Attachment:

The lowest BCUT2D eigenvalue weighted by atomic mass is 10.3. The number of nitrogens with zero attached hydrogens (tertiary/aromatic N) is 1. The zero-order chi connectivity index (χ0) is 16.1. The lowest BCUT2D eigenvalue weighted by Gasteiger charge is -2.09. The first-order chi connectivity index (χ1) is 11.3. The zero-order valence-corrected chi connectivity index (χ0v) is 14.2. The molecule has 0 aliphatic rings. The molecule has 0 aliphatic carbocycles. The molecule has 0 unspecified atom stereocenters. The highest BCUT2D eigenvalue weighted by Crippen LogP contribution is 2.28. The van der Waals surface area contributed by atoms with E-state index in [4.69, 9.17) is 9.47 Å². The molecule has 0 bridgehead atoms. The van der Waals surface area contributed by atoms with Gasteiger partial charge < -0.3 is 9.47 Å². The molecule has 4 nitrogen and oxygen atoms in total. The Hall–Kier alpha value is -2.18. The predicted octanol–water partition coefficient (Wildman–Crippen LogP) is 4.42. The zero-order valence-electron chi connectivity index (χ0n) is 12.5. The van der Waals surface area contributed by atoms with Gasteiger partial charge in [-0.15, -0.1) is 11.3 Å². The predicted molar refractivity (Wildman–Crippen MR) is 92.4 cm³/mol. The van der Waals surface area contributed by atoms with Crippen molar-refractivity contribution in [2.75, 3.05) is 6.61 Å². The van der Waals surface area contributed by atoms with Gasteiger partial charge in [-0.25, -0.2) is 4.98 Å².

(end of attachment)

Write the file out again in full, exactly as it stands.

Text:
The lowest BCUT2D eigenvalue weighted by atomic mass is 10.3. The number of nitrogens with zero attached hydrogens (tertiary/aromatic N) is 1. The zero-order chi connectivity index (χ0) is 16.1. The lowest BCUT2D eigenvalue weighted by Gasteiger charge is -2.09. The first-order chi connectivity index (χ1) is 11.3. The zero-order valence-corrected chi connectivity index (χ0v) is 14.2. The molecule has 0 aliphatic rings. The molecule has 0 aliphatic carbocycles. The molecule has 0 unspecified atom stereocenters. The highest BCUT2D eigenvalue weighted by Crippen LogP contribution is 2.28. The van der Waals surface area contributed by atoms with E-state index in [4.69, 9.17) is 9.47 Å². The molecule has 0 bridgehead atoms. The van der Waals surface area contributed by atoms with Gasteiger partial charge < -0.3 is 9.47 Å². The molecule has 4 nitrogen and oxygen atoms in total. The Hall–Kier alpha value is -2.18. The predicted octanol–water partition coefficient (Wildman–Crippen LogP) is 4.42. The zero-order valence-electron chi connectivity index (χ0n) is 12.5. The van der Waals surface area contributed by atoms with Gasteiger partial charge in [-0.15, -0.1) is 11.3 Å². The predicted molar refractivity (Wildman–Crippen MR) is 92.4 cm³/mol. The van der Waals surface area contributed by atoms with Crippen molar-refractivity contribution in [2.75, 3.05) is 6.61 Å². The van der Waals surface area contributed by atoms with Gasteiger partial charge in [-0.25, -0.2) is 4.98 Å².